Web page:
I live a charmed life. I have a beautiful wife who works hard to support me so that I can stay home with our two boys and work part-time in a ministry about which I am passionate. Ruth honors me with a great deal of credit for her professional success, though in truth, she has earned a lot of it with a work ethic that makes me look rather pathetic.
By God’s grace, however, I have managed to do two things that have been important in her success. First, I have supported her when she felt inadequate for her work. Her training was difficult, as she was a first-generation college student in elite institutions. Her tenure track years have been even more so, as she has excelled in another elite institution while bearing and raising two children. And the pressure to perform will only increase as she becomes a tenured associate professor this fall. Anyone would struggle to keep up with that workload, and anyone could harbor doubts about his or her ability to do so. At these moments of doubt, I have reminded her that 1) her training was world class; 2) her work ethic is unbelievable; and most to the point, 3) God has placed her here for his purposes, and he will make sure she has whatever she needs to fulfill those purposes. Her self-doubt is often imperceptible to those around her, but I can see it, and I have to step in and bolster her confidence. Brothers, no one knows our wives as well as we do, so it is on us to look out for them in this area, as they make their way in an academic world that is often particularly brutal to women.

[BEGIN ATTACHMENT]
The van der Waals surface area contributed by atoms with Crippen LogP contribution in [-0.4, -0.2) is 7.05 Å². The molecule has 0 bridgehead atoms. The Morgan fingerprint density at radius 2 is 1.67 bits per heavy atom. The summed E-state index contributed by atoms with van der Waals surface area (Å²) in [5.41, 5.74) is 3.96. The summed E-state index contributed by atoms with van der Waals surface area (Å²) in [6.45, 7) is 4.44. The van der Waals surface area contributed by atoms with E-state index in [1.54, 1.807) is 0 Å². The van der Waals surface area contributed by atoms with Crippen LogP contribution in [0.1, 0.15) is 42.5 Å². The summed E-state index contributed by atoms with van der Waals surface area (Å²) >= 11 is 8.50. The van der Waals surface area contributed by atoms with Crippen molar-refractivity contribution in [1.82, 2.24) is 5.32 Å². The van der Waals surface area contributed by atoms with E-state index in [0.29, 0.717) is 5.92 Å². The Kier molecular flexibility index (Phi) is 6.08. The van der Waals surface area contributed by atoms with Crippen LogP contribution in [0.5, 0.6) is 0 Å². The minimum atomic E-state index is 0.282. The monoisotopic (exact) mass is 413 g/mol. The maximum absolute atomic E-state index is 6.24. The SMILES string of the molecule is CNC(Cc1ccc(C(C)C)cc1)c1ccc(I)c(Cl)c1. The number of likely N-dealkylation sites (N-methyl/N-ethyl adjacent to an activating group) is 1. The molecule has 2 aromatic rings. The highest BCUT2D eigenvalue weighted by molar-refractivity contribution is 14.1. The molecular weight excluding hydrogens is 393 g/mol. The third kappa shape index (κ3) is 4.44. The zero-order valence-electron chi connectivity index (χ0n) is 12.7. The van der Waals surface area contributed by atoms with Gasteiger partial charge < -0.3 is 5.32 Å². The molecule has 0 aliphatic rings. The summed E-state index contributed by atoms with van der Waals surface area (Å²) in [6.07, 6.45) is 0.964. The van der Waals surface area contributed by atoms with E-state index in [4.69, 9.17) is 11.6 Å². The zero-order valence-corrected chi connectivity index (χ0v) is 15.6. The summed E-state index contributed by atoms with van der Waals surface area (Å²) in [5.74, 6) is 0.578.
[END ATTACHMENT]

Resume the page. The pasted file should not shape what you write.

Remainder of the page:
I have also intentionally subordinated my own professional aspirations to Ruth’s. I saw special potential in her to make a tremendous impact on her students and colleagues, and I wanted to do whatever was necessary to help her succeed in that mission. Too many of Ruth’s female colleagues have to navigate the tenure track while also taking primary responsibility for their home life and supporting their husband’s careers above their own. The burden is crushing. Even worse, these women have to compete against male colleagues in their fields who don’t face anything like the same burden. I decided, then, that Ruth and I would be a team in every way. Her success would be my success, and if her success required that I postpone some of my own goals to stay home with the kids and take care of the house (however sloppily!), then that would be my privilege.
I understand that our situation would not work for everyone. For one thing, Ruth makes enough money as a professor to support the family comfortably. In addition, I have felt called since college into vocational ministry, and InterVarsity has offered me the chance to exercise that calling part-time, while allowing me to focus first on supporting Ruth and raising our children. Each family arrangement will look different, but I encourage you to open your heart and mind to all the possibilities, including that of planting yourself proudly in the professional shadow of your wife, spurring her on to the highest levels of success, receiving her calling as your own, and counting her success equally as your success. As I said, I live a charmed life.